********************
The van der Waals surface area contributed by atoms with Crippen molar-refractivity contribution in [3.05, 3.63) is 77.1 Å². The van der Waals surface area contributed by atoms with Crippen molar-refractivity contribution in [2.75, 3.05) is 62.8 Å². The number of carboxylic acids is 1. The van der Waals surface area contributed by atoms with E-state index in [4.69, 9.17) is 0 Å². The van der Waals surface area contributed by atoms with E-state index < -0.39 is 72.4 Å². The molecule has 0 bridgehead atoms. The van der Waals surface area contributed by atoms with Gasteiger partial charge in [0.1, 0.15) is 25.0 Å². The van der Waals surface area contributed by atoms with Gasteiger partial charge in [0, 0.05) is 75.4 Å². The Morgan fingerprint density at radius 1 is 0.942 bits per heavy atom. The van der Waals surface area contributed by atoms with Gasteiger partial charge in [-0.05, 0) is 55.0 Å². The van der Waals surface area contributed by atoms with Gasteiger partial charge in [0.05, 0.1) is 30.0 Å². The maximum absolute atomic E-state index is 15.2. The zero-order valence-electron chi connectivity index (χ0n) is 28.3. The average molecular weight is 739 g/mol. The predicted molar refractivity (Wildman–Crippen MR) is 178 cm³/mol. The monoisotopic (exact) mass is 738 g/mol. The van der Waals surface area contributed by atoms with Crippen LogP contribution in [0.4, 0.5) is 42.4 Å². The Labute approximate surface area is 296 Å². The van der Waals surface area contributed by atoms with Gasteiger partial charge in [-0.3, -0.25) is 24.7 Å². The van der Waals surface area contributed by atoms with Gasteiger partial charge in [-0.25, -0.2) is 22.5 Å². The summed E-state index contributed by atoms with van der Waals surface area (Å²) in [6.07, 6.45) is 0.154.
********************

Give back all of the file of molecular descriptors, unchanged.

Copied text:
The van der Waals surface area contributed by atoms with Crippen molar-refractivity contribution in [3.05, 3.63) is 77.1 Å². The van der Waals surface area contributed by atoms with Crippen molar-refractivity contribution in [2.75, 3.05) is 62.8 Å². The number of carboxylic acids is 1. The van der Waals surface area contributed by atoms with E-state index in [4.69, 9.17) is 0 Å². The van der Waals surface area contributed by atoms with E-state index < -0.39 is 72.4 Å². The molecule has 0 bridgehead atoms. The van der Waals surface area contributed by atoms with Gasteiger partial charge in [0.1, 0.15) is 25.0 Å². The van der Waals surface area contributed by atoms with Gasteiger partial charge in [0, 0.05) is 75.4 Å². The Morgan fingerprint density at radius 1 is 0.942 bits per heavy atom. The van der Waals surface area contributed by atoms with Gasteiger partial charge in [-0.05, 0) is 55.0 Å². The van der Waals surface area contributed by atoms with Gasteiger partial charge in [0.05, 0.1) is 30.0 Å². The maximum absolute atomic E-state index is 15.2. The zero-order valence-electron chi connectivity index (χ0n) is 28.3. The average molecular weight is 739 g/mol. The predicted molar refractivity (Wildman–Crippen MR) is 178 cm³/mol. The monoisotopic (exact) mass is 738 g/mol. The van der Waals surface area contributed by atoms with Crippen LogP contribution in [0.4, 0.5) is 42.4 Å². The Labute approximate surface area is 296 Å². The van der Waals surface area contributed by atoms with Gasteiger partial charge in [-0.3, -0.25) is 24.7 Å². The van der Waals surface area contributed by atoms with Gasteiger partial charge in [-0.25, -0.2) is 22.5 Å². The summed E-state index contributed by atoms with van der Waals surface area (Å²) in [6.07, 6.45) is 0.154.